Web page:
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Ecuador's Uptick in Violence Heightens Risks for Schoolchildren

Investigate Sexual Violence Against Students, Protect School Staff

Students return to school after the government of Ecuador temporarily suspended in-person lessons in response to a series of violent events at the beginning of the year in Quito, Ecuador, January 24, 2024.  © 2024 FranklinJAcome/Agencia Press South/Getty Images

The escalation of violence and organized crime activity throughout Ecuador is having a dire impact on children’s rights. A temporary switch to online learning, as well as threats by criminal groups, have particularly impacted their right to learn in a safe environment.

After President Daniel Noboa declared on January 9 an “armed conflict” against gangs, Ecuador’s education ministry temporarily suspended all in-person classes and switched to online learning across the country, affecting nearly 4.3 million children, according to UNICEF. In previous months, the ministry had already transitioned to online learning in cities like Guayaquil and Durán, among the worst affected by gang violence.

But as the world learned during the Covid-19 pandemic, online learning can expose children to sexual violence both online and offline.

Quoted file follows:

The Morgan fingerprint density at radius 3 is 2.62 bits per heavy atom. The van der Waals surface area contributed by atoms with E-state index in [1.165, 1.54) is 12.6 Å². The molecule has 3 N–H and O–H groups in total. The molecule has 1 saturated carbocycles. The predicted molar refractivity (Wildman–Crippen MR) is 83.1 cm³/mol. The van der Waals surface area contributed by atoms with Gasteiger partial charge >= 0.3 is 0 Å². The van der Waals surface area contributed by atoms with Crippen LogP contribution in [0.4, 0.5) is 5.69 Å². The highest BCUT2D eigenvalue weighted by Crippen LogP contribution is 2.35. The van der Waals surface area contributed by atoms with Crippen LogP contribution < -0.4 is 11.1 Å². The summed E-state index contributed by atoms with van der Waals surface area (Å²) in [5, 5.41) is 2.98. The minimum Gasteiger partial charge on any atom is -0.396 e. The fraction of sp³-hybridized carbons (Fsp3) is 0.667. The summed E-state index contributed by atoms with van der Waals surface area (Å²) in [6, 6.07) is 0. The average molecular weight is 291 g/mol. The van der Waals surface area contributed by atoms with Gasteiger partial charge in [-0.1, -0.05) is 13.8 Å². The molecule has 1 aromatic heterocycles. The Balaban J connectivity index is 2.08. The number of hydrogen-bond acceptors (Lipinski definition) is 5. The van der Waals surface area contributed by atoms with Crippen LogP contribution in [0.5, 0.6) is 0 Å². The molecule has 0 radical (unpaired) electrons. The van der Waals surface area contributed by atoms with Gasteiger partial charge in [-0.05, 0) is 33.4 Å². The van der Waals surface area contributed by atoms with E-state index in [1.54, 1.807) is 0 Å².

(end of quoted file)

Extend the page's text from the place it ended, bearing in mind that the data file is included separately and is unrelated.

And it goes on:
Civil society representatives I interviewed over the last year said that online learning makes it difficult for school staff to detect sexual violence cases among children and for children to report these incidents. The education ministry’s protocols guide staff on identifying symptoms of violence in survivors, which may be difficult to do if children are not regularly in contact with school staff.

In some of Ecuador’s provinces, during online classes, unknown, masked individuals—in one case armed—reportedly entered online classes to threaten students and teachers.

As of last week, all schools are back in person, but the heightened organized crime activity is making it harder to address sexual violence.

Ecuador has long had high levels of impunity for people who commit sexual violence against children. Young survivors and their families are often threatened into silence by perpetrators, who then may avoid reporting or withdraw complaints. Sexual violence cases may also be underreported due to threats or extortion against school staff, who may fear repercussions or lack of support from authorities if they do report such offenses.

According to one civil society representative who worked in Guayaquil's schools, when perpetrators are linked to drug trafficking or other crimes—as when organized crime is involved—victims do not wish to report violence against them.

Whether Ecuador’s children are learning online or offline during this period of instability, children have a right to learn in a safe environment. The government should ensure that survivors can safely report sexual violence, that threats and violence against staff who report cases are thoroughly investigated and prosecuted, and that survivors are able to find justice.

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